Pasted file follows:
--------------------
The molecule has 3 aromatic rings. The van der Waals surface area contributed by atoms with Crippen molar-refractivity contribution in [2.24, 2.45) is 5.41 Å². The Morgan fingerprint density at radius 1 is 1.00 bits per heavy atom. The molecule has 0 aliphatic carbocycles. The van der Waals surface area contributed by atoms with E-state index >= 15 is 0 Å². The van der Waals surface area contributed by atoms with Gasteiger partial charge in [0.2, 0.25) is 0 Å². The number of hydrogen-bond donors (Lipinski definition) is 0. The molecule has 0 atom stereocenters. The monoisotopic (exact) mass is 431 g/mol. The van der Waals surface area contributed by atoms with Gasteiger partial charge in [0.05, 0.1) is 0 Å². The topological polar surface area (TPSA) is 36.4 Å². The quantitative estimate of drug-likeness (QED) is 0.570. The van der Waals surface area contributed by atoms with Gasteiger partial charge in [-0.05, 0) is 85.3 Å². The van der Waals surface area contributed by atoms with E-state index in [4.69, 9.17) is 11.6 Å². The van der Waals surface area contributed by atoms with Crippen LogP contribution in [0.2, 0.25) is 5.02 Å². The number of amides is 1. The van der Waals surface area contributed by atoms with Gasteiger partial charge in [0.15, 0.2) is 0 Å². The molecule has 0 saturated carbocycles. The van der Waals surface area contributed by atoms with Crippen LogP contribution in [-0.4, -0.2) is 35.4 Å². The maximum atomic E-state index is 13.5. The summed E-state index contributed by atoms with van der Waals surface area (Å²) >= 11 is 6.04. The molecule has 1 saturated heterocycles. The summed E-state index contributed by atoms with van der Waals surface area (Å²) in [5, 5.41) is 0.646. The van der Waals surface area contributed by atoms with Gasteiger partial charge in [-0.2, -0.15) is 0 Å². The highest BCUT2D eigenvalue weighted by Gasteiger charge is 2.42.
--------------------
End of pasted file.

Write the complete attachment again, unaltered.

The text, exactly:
The molecule has 3 aromatic rings. The van der Waals surface area contributed by atoms with Crippen molar-refractivity contribution in [2.24, 2.45) is 5.41 Å². The Morgan fingerprint density at radius 1 is 1.00 bits per heavy atom. The molecule has 0 aliphatic carbocycles. The van der Waals surface area contributed by atoms with E-state index >= 15 is 0 Å². The van der Waals surface area contributed by atoms with Gasteiger partial charge in [0.2, 0.25) is 0 Å². The number of hydrogen-bond donors (Lipinski definition) is 0. The molecule has 0 atom stereocenters. The monoisotopic (exact) mass is 431 g/mol. The van der Waals surface area contributed by atoms with Gasteiger partial charge in [0.05, 0.1) is 0 Å². The topological polar surface area (TPSA) is 36.4 Å². The quantitative estimate of drug-likeness (QED) is 0.570. The van der Waals surface area contributed by atoms with Gasteiger partial charge in [-0.05, 0) is 85.3 Å². The van der Waals surface area contributed by atoms with E-state index in [4.69, 9.17) is 11.6 Å². The van der Waals surface area contributed by atoms with Crippen LogP contribution in [0.2, 0.25) is 5.02 Å². The number of amides is 1. The van der Waals surface area contributed by atoms with Gasteiger partial charge in [0.15, 0.2) is 0 Å². The molecule has 0 saturated carbocycles. The van der Waals surface area contributed by atoms with Crippen LogP contribution in [-0.4, -0.2) is 35.4 Å². The maximum atomic E-state index is 13.5. The summed E-state index contributed by atoms with van der Waals surface area (Å²) >= 11 is 6.04. The molecule has 1 saturated heterocycles. The summed E-state index contributed by atoms with van der Waals surface area (Å²) in [5, 5.41) is 0.646. The van der Waals surface area contributed by atoms with Gasteiger partial charge in [-0.2, -0.15) is 0 Å². The highest BCUT2D eigenvalue weighted by Gasteiger charge is 2.42.